PS: My plan of learning logi is still too EVE-Offline as the logi pilot is almost 3 months old and still more than a month away from flying it. The fastest path is learning Cybernetics 4 on the starter remap, get +4 implants and learn Signature analysis and Long range targeting 5 (both needed to learn Logistics skill). Learn the rest of the support skills to level 3. These take 15 days. Then remap P7-W7, learn faction cruiser 5 and Logistics 3. That takes 24.3 days and you are ready to fly. You'll suck but you'll be able to escort someone to L4 or disappear in a blop (get MWD). Continue learning logistics to 5 (25 more days), then remap I10-M4 and pull up your support skills to 4, then 5. The reason why I did not follow this path is that I go for a carrier and I'd run out of remaps (PW, IM, back to PW for carrier, back to IM for capital support skills). My way is IM for all support to 4-5, PW for logi and carrier, back IM for capital support and lvl 5s).

Wednesday morning report: 82.7B (1.5B spent on main accounts, 1.3 spent on logi, 1.0 on Ragnarok, 0.5 on Rorqual, 0.9 on Nyx, 0.8 on Avatar, 2.6B received as gift).


Alkarasu said...

Your effectiveness calculations are a little off here. Yes, skills themselves provide linear increase in effect with level (so with exponential growth of training time it is true, that lvl5 is pretty much not an effective way to spend training time, compared to lvl4), but there are more to that, then just skill own effects. Some skills require lvl5 of other skills to be accessible at all (and they require not just some x1-x4 basic skills, but x16 monsters as well). Some skills tend to stack in so interesting way, that 1 level of that skills provide not listed 5% increase in efficiency, but much more. Some modules require lvl5 to fit (and though there are alternatives with the same or even better effect, they are naturally pretty expensive, as most of them are rare random drops).
Just to clear some mathematic, everything else sounds valid.

Anonymous said...

" fleet setups are designed, usually with level 5 skills in mind. "

Has not been my generalexperience. Please provide examples.

""ships are designed by ccp with all-level-5-skills in mind"

There are certainly skills where lvl 5 is a big deal. Logi is arguably one of them, as well as gateway skills that open up T2 paths, but plenty of fine ship setups can be flown without many lvl 5 skills.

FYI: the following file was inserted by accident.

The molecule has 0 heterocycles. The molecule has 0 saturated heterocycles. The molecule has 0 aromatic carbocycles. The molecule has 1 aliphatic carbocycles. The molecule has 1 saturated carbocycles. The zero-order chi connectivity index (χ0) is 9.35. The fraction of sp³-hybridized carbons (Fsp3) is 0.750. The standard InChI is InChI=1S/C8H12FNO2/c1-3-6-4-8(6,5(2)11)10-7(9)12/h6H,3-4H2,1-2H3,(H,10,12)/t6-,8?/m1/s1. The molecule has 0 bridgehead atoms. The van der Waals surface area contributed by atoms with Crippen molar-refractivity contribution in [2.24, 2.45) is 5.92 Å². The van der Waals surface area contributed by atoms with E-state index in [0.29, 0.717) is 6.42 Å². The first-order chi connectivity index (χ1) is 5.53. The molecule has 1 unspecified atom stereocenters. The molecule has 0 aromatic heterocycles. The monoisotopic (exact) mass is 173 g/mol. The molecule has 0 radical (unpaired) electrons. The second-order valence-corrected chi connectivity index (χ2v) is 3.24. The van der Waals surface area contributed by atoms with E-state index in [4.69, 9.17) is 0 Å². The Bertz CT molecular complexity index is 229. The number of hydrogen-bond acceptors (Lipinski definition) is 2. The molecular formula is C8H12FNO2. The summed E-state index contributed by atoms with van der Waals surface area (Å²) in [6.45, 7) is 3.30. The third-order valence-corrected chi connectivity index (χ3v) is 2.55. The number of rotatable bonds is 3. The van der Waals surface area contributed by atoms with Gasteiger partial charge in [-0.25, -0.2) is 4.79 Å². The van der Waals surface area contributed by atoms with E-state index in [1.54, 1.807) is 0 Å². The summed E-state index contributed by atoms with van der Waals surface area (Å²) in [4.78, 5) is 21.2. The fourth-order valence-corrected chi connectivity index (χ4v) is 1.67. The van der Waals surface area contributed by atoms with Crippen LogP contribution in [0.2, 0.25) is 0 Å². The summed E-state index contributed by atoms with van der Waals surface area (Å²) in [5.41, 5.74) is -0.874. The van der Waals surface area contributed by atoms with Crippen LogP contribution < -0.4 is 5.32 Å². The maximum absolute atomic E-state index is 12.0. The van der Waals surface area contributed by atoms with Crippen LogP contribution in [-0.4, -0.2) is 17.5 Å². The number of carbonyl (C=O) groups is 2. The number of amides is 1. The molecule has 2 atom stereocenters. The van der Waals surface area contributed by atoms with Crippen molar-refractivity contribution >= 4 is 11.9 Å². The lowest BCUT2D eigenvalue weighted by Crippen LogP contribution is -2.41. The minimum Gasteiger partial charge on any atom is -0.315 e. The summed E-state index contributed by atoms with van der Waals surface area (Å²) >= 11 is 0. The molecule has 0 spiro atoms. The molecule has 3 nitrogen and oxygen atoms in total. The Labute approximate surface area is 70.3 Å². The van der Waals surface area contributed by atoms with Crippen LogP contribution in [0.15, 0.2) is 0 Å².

Babar said...

This is exactly how most fleets work though. If your ship doesn't follow the doctrine, you don't get reimbursed. So you can fly a tackling scimitar if you want (they are actually pretty good at it!), but you won't get any money back. Seems fair enough.

As for a drake fleet, it's not just drakes, just the majority. A drakefleet will consist of drakes for dps, scimitars for logistics, claymores for fleetbonuses, hictors and dictors for bubbling, and usually some interceptors for long range tackling. And in CFC, almost always a few newbee rifters doing their part.

And again, your premise is flawed. Sure, logistics take a while to train for. But you can fly a drake reasonably well after about 30 days, and pretty well after 60 days. There are tons of other alternatives also.

Anonymous said...

nice post - you're starting to understand.

Fleet doctrines are called when the alliance needs to be more certain of the outcome.
It comes back to knowing your own capabilities - if I have a 70% chance that my thrown together fleet will have capability = X but if I put together a doctrine fleet I know that I have X-n capability but I can guarantee that capability. Certainty is always preferred. It's been said that large alliance leaders merely play a vast real-time strategy game. It is only when a certain fitting is mandated that the ships get replaced by the alliance - any other fleets only have general guidelines: frigates/cruisers/battlecruisers, armor/shield, longrange/shortrange. and people bring what they can afford to lose.

also: as mentioned above - all drakefleets or alphafleets etc have a certain percentage of small tackle, a very small number of HICs and some logistics - these people (perhaps I'm biased as I fly a HIC) need to display a bit more initiative than the rest of their fleet due to their critical role. the FC can't micromanage the logistics or tacklers.

Bozzor said...

You are right about most skills.Training to lvl 4 is stupid.HOWEVER, the skills one needs for pvp MUST be lvl 5.

And there are PLENTY of those skills.

I started to do pvp in a Drake in 2007 and INSISTED to keep flying Drakes even tho 99% of the people laughed at me...until Drake become the flavor in fleets.

Anyway, I was not havinf enough dps and enough tank with all skills at lvl 4.I had to train missiles (both HAM and HML) to 5 so i can train specialization to 5.Also engineering, mechanincs and electronics.Also ALL shield realted skills, like the resist to passives and active shields and tactical manipulation.While Overloading is not really needed at 5 it is better to do it.

I cannot even start about Gunery.In gunnery you need even more skills at 5.I know because I am not only trained in Caldari.I can fly all BS races and all HAC races.Logis, only Caldari.

Wanna be a logi pilot AND in the same time have fun and provide help for the fleet? Train every shit to lvl 5.

You don't understand now, but a shield rep of 2000 compared to a 2200 one is much weaker than those 10% you think.

Go in null and live there for a while.You will see the diference between theory and practice.

Anonymous said...

In theory, you make sense.
I don't think EVE quite works that way. How many FCs (as opposed to CEOs) really care whether the alliance or the pilot is funding the ship? In neither case is it the FC. And God forbid the untraditional pilot dies.You hurt the Killboard and all the other little boys will belittle you in the forums. And unusual fits are more likely to get mentioned. Except for the kitchen sink, freedom for freedoms sake, feet, the risk/reward for a FC to allow diversity is low. Besides, there is the traditional role of suicide tacklers for people with less than a year of SP.